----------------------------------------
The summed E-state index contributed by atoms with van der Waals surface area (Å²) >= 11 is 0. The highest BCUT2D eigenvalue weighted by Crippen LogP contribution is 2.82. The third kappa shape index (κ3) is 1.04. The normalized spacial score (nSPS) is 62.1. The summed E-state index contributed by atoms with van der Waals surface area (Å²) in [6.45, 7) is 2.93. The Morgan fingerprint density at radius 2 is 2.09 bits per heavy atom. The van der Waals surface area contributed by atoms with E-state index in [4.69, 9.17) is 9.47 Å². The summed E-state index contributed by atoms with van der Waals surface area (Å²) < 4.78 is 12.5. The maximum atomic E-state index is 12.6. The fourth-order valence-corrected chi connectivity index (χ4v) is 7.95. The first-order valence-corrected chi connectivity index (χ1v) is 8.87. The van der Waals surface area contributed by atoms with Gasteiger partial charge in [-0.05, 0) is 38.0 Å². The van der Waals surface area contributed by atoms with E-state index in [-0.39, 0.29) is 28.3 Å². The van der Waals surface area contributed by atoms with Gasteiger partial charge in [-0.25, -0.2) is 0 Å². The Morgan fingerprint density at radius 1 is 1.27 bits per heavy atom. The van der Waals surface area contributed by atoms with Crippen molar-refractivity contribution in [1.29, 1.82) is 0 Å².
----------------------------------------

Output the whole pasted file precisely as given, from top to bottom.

The summed E-state index contributed by atoms with van der Waals surface area (Å²) >= 11 is 0. The highest BCUT2D eigenvalue weighted by Crippen LogP contribution is 2.82. The third kappa shape index (κ3) is 1.04. The normalized spacial score (nSPS) is 62.1. The summed E-state index contributed by atoms with van der Waals surface area (Å²) in [6.45, 7) is 2.93. The Morgan fingerprint density at radius 2 is 2.09 bits per heavy atom. The van der Waals surface area contributed by atoms with E-state index in [4.69, 9.17) is 9.47 Å². The summed E-state index contributed by atoms with van der Waals surface area (Å²) < 4.78 is 12.5. The maximum atomic E-state index is 12.6. The fourth-order valence-corrected chi connectivity index (χ4v) is 7.95. The first-order valence-corrected chi connectivity index (χ1v) is 8.87. The van der Waals surface area contributed by atoms with Gasteiger partial charge in [-0.05, 0) is 38.0 Å². The van der Waals surface area contributed by atoms with E-state index in [-0.39, 0.29) is 28.3 Å². The van der Waals surface area contributed by atoms with Gasteiger partial charge in [-0.25, -0.2) is 0 Å². The Morgan fingerprint density at radius 1 is 1.27 bits per heavy atom. The van der Waals surface area contributed by atoms with Crippen molar-refractivity contribution in [1.29, 1.82) is 0 Å².